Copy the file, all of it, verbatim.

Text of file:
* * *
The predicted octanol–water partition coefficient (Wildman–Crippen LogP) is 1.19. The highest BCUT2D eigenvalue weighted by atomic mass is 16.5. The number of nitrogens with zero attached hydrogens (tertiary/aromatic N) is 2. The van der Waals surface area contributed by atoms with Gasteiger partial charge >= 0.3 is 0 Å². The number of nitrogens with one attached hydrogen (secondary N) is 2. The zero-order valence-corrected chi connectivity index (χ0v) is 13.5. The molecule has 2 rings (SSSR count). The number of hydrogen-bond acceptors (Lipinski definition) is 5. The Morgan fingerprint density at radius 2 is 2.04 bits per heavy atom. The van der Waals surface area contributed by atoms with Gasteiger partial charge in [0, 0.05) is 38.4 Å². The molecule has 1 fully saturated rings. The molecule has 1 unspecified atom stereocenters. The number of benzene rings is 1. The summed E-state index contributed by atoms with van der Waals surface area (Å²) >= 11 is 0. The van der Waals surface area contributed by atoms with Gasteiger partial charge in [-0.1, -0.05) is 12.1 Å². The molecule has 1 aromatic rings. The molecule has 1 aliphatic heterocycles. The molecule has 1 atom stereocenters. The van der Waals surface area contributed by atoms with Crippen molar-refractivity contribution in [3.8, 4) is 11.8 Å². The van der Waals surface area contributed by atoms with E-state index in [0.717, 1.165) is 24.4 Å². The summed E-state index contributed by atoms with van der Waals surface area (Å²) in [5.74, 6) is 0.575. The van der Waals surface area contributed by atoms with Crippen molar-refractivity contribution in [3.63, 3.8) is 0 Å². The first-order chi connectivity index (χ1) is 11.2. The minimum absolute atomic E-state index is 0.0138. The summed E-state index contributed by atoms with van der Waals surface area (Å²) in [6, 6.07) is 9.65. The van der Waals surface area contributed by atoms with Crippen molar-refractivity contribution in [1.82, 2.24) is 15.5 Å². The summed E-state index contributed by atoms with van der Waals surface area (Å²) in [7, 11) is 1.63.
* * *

The predicted octanol–water partition coefficient (Wildman–Crippen LogP) is 1.19. The highest BCUT2D eigenvalue weighted by atomic mass is 16.5. The number of nitrogens with zero attached hydrogens (tertiary/aromatic N) is 2. The van der Waals surface area contributed by atoms with Gasteiger partial charge >= 0.3 is 0 Å². The number of nitrogens with one attached hydrogen (secondary N) is 2. The zero-order valence-corrected chi connectivity index (χ0v) is 13.5. The molecule has 2 rings (SSSR count). The number of hydrogen-bond acceptors (Lipinski definition) is 5. The Morgan fingerprint density at radius 2 is 2.04 bits per heavy atom. The van der Waals surface area contributed by atoms with Gasteiger partial charge in [0, 0.05) is 38.4 Å². The molecule has 1 fully saturated rings. The molecule has 1 unspecified atom stereocenters. The number of benzene rings is 1. The summed E-state index contributed by atoms with van der Waals surface area (Å²) >= 11 is 0. The van der Waals surface area contributed by atoms with Gasteiger partial charge in [-0.1, -0.05) is 12.1 Å². The molecule has 1 aromatic rings. The molecule has 1 aliphatic heterocycles. The molecule has 1 atom stereocenters. The van der Waals surface area contributed by atoms with Crippen molar-refractivity contribution in [3.8, 4) is 11.8 Å². The van der Waals surface area contributed by atoms with E-state index in [0.717, 1.165) is 24.4 Å². The summed E-state index contributed by atoms with van der Waals surface area (Å²) in [5.74, 6) is 0.575. The van der Waals surface area contributed by atoms with Crippen molar-refractivity contribution in [3.63, 3.8) is 0 Å². The first-order chi connectivity index (χ1) is 11.2. The minimum absolute atomic E-state index is 0.0138. The summed E-state index contributed by atoms with van der Waals surface area (Å²) in [6, 6.07) is 9.65. The van der Waals surface area contributed by atoms with Crippen molar-refractivity contribution in [1.82, 2.24) is 15.5 Å². The summed E-state index contributed by atoms with van der Waals surface area (Å²) in [7, 11) is 1.63.